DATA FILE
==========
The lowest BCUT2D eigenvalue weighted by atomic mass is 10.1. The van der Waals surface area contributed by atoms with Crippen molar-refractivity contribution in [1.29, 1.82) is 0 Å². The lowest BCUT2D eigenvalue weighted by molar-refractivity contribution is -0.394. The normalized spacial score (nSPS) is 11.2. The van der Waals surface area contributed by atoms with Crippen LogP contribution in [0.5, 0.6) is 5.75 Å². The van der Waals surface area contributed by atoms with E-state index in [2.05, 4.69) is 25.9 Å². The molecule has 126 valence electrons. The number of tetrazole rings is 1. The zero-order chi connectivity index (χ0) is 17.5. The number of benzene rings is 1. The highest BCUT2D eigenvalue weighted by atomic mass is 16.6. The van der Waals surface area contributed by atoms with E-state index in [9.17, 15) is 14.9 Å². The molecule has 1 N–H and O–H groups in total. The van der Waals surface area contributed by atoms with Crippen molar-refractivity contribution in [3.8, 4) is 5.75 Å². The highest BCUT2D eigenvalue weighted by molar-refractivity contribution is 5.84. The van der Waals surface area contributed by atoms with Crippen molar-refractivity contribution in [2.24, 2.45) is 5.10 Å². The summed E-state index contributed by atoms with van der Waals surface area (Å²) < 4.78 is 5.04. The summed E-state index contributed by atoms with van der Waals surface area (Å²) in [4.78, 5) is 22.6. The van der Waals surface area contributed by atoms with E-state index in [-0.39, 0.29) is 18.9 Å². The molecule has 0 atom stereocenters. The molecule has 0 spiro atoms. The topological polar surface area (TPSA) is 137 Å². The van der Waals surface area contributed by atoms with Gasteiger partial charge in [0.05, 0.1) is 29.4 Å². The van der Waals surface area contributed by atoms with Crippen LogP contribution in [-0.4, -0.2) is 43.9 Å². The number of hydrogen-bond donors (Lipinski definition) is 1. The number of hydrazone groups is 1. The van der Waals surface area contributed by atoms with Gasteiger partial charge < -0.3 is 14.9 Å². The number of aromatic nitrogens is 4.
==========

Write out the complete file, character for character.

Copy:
The lowest BCUT2D eigenvalue weighted by atomic mass is 10.1. The van der Waals surface area contributed by atoms with Crippen molar-refractivity contribution in [1.29, 1.82) is 0 Å². The lowest BCUT2D eigenvalue weighted by molar-refractivity contribution is -0.394. The normalized spacial score (nSPS) is 11.2. The van der Waals surface area contributed by atoms with Crippen LogP contribution in [0.5, 0.6) is 5.75 Å². The van der Waals surface area contributed by atoms with E-state index in [2.05, 4.69) is 25.9 Å². The molecule has 126 valence electrons. The number of tetrazole rings is 1. The zero-order chi connectivity index (χ0) is 17.5. The number of benzene rings is 1. The highest BCUT2D eigenvalue weighted by atomic mass is 16.6. The van der Waals surface area contributed by atoms with E-state index in [9.17, 15) is 14.9 Å². The molecule has 1 N–H and O–H groups in total. The van der Waals surface area contributed by atoms with Crippen molar-refractivity contribution in [3.8, 4) is 5.75 Å². The highest BCUT2D eigenvalue weighted by molar-refractivity contribution is 5.84. The van der Waals surface area contributed by atoms with Crippen molar-refractivity contribution in [2.24, 2.45) is 5.10 Å². The summed E-state index contributed by atoms with van der Waals surface area (Å²) < 4.78 is 5.04. The summed E-state index contributed by atoms with van der Waals surface area (Å²) in [4.78, 5) is 22.6. The van der Waals surface area contributed by atoms with E-state index in [-0.39, 0.29) is 18.9 Å². The molecule has 0 atom stereocenters. The molecule has 0 spiro atoms. The topological polar surface area (TPSA) is 137 Å². The van der Waals surface area contributed by atoms with Gasteiger partial charge in [0.05, 0.1) is 29.4 Å². The van der Waals surface area contributed by atoms with Crippen LogP contribution in [-0.4, -0.2) is 43.9 Å². The number of hydrogen-bond donors (Lipinski definition) is 1. The number of hydrazone groups is 1. The van der Waals surface area contributed by atoms with Gasteiger partial charge < -0.3 is 14.9 Å². The number of aromatic nitrogens is 4.